By Monica Alonzo
By Stephen Lemons
By Jason P. Woodbury
By Dulce Paloma Baltazar Pedraza
By Ray Stern
By Pete Kotz
By Monica Alonzo
By New Times
Valley educator Jose Burruel, who helped recruit Caldwell to ASU in 1960, says: "There's no excuse for his being in the condition he's in. Joe paved the way for the Julius Ervings, the Michael Jordans. Black athletes then didn't have advocates like they do now. You take so many damned beatings, you start believing they're out to get you."
What Joe Caldwell had more than anything else was a remarkable aptitude for basketball.
"People just don't know how great a player Caldwell really was," says Hall of Famer Jerry West, now general manager of the Los Angeles Lakers. "Believe me, he was incredible. He did things out on the court that only another player could appreciate."
The St. Louis Globe-Democrat noted in 1968, "Caldwell raced from one basket to the other with almost blinding speed--rebounding, jumping, shooting, passing. He is the most exciting player in pro basketball today."
Caldwell isn't a member of the NBA Hall of Fame. He didn't score enough points, wasn't in the league long enough and never played on a championship team. But his style--rare in his day--has become the norm.
He describes his game: "Twisting, turning sideways, backwards, lots of angles. Nobody was doing angles. Jumping. I could jump then."
The living room of Joe Caldwell's Tempe home lacks any reference to his basketball career. He lost to bankruptcy a prized blowup of himself guarding Jerry West. Now, Caldwell's main diversions are golf or a drink with pals. Divorced, he sees his two grown daughters only now and then.
But he's never lost his suitcase of scrapbooks, which detail his playing feats. And Caldwell does have two cars--a 1971 Mercedes, and a Lincoln Continental he bought new in 1964 with his first pro signing bonus.
"WHEN YOU'RE YOUNG, you don't think about not having anything," Caldwell says in the half-darkness of his living room. "When you're pushing fifty, you think about it a lot more."
He was born in Texas City, Texas, east of Houston, where his dad was a longshoreman and mechanic, and his mom raised eleven children.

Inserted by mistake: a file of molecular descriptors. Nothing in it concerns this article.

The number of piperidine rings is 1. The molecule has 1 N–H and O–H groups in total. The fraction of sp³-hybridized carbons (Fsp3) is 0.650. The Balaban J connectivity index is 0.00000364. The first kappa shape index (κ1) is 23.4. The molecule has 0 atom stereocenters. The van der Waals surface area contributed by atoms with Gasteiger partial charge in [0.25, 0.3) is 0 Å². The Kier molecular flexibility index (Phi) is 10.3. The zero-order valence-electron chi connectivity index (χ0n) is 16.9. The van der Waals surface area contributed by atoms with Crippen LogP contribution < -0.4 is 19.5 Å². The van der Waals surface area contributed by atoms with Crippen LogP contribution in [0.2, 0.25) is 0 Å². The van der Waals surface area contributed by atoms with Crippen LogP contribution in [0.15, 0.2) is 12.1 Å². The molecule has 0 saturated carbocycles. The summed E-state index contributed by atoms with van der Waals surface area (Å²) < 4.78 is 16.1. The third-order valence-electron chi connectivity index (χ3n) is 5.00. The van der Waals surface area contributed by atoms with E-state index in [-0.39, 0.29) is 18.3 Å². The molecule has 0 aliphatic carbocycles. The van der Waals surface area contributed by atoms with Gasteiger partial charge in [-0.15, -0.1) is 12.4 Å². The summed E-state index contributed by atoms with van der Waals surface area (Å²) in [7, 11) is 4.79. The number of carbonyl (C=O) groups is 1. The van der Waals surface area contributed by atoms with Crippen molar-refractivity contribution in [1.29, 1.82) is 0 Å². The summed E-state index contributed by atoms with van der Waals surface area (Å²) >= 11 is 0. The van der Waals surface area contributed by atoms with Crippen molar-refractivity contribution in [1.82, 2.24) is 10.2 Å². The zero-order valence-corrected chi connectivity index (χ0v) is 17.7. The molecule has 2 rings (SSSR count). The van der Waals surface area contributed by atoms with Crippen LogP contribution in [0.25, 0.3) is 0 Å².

"All I know is that we were eating," Caldwell says. "Black-eyed peas, okra, greens, all you had in the field. We had a big old Number Three tub we used to fill with hot water to take our baths in. Indoor plumbing? You're uptown. You learned to hang on, and you learned how to play sports."
When Caldwell was twelve, he moved to Watts in Los Angeles, where he lived with an older sister and her husband. To survive, he copped a stay-away-from-me attitude. He says he avoided dope and rarely had to fight.
By his senior year in high school, Caldwell was the most coveted basketball player in Southern California. In the summer of 1959, still undecided about which college he would attend, Caldwell was honing his game on the playgrounds. It was there that he first brushed against Wilt Chamberlain, who was everything Joe Caldwell wanted to be--a rich NBA star.
"We'd play three-on-three all day, every day," Caldwell says. "You had to win to keep the court. Get beat, get back in line. One day, I see this monster get out of this long Cadillac. The guys are whispering, `Wilt. It's Wilt.'
"Wilt says, `Come here, boy. You play ball?' He picks me and a little guy, and we play right through lunch, whip everybody. After we're done, he walks to his Caddy--seat's all the way back. He says, `Get in. I'll take you home. This neighborhood be too bad for you to walk home alone.'"
UCLA coach John Wooden, on the verge of a remarkable skein of national championships, recruited Caldwell hard. But the only way he could get into UCLA was to first attend summer school. ASU, which didn't have nearly the academic requirements of UCLA, also had pursued Caldwell. But Tempe's heat had dissuaded him.
"I was getting paid $350 a week for pulling weeds on the UCLA campus, a beautiful campus," Caldwell recalls. "They probably put the weeds there so I'd have something to do."
Then, two guys from ASU--Jose Burruel and assistant coach Fanny Markham--showed up.
"I said I'd listen to them," Caldwell says, "but that it was too hot out there in Arizona. We drove to my sister's house, and Fanny--the assistant coach at the time--he's playing all the right avenues on me, talkin' just like a brother. `You're too big for UCLA. You'll be a god in Tempe.' A few hours later, we all pile into a car. Next thing, I'm in Arizona."
Burruel remembers it vividly: "I lure him to my car. `Joe, let's go get a hamburger.' We're driving down the highway. I say, `Pal, you're going to Arizona.' He says, `I'm gonna jump out right now.' I say, `Go ahead. I'd rather have you jump out than go to UCLA.'"
Caldwell says he never told UCLA what he'd done. "I didn't understand a lot of things as a kid," he says. "I had never signed a letter of intent, and ASU didn't require much of anything, so off I went. Wooden was really pissed, but he won the national championship a few years later, so he had the last laugh."